Crypto’s black Wednesday: Where do we go from here?

Cryptocurrencies are notoriously volatile, but even seasoned traders were taken aback by the price action on Wednesday and Thursday.

Bitcoin is down roughly 15% compared to the day before and is trading at $5,380 on Coinbase at writing time. Ethereum fared even worse, dropping roughly 17% to $171 and losing the position of the second largest coin by market cap to Ripple, which is also down more than 10% in the last 24 hours.

We’ve seen sharp price drops like these before, but this selloff is notable for several reasons. For one, it came after nearly three months of relative stability in the crypto market; some even pointed out that Bitcoin has become more stable than some of the stocks listed on Nasdaq.

And while the prices showed signs of modest recovery in early Thursday trading, the depths that they’ve reached aren’t very promising for the crypto market’s future. Bitcoin has recently been trading at roughly one third of its December all-time-high price of $19,789, but (except for a very short period in June) it steadfastly refused to go below $6,000 all year, which established that price as an important resistance level. The fact that that level’s now broken indicates the bear market will continue.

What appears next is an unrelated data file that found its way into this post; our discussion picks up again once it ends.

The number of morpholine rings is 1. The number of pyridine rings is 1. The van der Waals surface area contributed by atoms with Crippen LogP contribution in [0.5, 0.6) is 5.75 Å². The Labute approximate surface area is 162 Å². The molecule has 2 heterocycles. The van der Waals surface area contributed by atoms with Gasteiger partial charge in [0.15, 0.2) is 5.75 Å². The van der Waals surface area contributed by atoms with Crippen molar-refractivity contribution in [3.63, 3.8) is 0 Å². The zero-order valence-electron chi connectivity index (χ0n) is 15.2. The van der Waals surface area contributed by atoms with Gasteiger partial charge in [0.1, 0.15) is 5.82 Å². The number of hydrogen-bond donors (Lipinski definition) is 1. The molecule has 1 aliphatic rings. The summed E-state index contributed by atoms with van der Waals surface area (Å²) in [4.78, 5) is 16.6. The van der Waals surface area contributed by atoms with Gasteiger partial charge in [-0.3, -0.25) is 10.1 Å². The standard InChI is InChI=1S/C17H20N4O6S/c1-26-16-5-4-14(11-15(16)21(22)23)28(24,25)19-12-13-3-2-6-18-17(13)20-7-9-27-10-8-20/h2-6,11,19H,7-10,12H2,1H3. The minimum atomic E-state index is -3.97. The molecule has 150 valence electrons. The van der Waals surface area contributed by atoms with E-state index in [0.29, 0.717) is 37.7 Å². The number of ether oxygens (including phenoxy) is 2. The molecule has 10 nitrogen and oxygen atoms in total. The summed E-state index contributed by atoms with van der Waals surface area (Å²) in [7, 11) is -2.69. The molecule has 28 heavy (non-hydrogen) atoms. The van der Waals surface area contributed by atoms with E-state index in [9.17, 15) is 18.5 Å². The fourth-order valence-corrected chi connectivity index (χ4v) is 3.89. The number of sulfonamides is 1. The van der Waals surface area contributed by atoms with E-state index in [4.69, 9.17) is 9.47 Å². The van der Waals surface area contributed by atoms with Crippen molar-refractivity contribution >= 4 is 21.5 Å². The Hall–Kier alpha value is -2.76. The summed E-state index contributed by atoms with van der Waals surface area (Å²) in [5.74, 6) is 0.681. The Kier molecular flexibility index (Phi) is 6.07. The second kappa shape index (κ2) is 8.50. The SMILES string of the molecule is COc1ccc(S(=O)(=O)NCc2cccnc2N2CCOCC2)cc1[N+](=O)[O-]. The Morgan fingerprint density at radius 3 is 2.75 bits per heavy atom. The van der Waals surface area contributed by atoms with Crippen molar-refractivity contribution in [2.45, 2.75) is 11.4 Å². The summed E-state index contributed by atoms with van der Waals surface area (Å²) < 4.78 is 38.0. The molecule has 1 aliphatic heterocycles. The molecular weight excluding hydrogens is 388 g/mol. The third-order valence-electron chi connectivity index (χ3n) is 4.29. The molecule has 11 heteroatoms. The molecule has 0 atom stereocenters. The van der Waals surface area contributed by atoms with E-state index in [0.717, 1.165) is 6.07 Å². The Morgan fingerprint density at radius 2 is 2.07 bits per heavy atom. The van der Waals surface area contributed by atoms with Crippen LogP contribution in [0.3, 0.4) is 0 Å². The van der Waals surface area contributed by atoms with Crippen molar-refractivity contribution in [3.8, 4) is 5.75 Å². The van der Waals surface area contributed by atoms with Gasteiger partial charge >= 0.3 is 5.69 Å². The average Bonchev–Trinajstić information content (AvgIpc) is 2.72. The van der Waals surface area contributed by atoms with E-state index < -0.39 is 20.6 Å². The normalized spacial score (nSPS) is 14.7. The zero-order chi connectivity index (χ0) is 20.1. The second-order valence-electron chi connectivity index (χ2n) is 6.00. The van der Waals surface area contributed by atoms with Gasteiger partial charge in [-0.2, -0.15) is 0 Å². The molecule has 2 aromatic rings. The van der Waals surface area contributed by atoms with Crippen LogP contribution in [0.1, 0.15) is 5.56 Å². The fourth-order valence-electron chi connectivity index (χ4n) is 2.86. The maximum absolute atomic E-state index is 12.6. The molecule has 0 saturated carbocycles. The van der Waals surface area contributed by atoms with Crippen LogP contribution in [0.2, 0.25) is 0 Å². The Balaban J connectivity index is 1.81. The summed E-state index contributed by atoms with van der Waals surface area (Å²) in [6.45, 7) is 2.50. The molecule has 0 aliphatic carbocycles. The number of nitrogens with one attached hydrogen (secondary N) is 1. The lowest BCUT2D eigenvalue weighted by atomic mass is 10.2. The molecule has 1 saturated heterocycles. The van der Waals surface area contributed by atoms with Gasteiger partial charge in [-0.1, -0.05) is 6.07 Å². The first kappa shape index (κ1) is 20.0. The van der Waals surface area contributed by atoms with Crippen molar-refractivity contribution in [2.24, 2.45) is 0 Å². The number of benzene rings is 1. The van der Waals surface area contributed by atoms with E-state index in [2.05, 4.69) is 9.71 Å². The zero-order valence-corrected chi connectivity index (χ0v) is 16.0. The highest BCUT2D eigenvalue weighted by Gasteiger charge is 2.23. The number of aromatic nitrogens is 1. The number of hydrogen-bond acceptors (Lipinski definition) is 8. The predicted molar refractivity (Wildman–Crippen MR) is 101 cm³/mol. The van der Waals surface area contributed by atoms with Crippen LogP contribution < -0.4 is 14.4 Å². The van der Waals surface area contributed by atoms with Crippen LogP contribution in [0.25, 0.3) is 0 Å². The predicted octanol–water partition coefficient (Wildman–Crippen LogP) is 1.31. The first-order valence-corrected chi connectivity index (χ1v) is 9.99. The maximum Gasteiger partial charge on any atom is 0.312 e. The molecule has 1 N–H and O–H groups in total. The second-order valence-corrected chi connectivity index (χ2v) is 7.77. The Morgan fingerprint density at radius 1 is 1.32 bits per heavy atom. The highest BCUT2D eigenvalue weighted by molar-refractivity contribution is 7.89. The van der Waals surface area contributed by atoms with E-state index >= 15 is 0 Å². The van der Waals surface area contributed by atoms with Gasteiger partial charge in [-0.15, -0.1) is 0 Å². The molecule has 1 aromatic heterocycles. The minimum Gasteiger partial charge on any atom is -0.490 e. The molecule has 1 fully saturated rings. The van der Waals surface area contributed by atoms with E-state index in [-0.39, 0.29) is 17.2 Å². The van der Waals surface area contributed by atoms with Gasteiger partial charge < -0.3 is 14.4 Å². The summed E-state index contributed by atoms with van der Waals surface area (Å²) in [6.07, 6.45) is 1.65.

The reasons behind Wednesday’s crash aren’t easy to discern. The Bitcoin Cash power struggle and the uncertainty it brings, was a factor. But it was more likely just a catalyst for a market that needed a reason for a correction. On a broad level, Bitcoin’s adoption as a means of payment has been glacially slow, and Ethereum’s promise to become a world computer has been hampered by scalability issues, which probably won’t get solved very soon.

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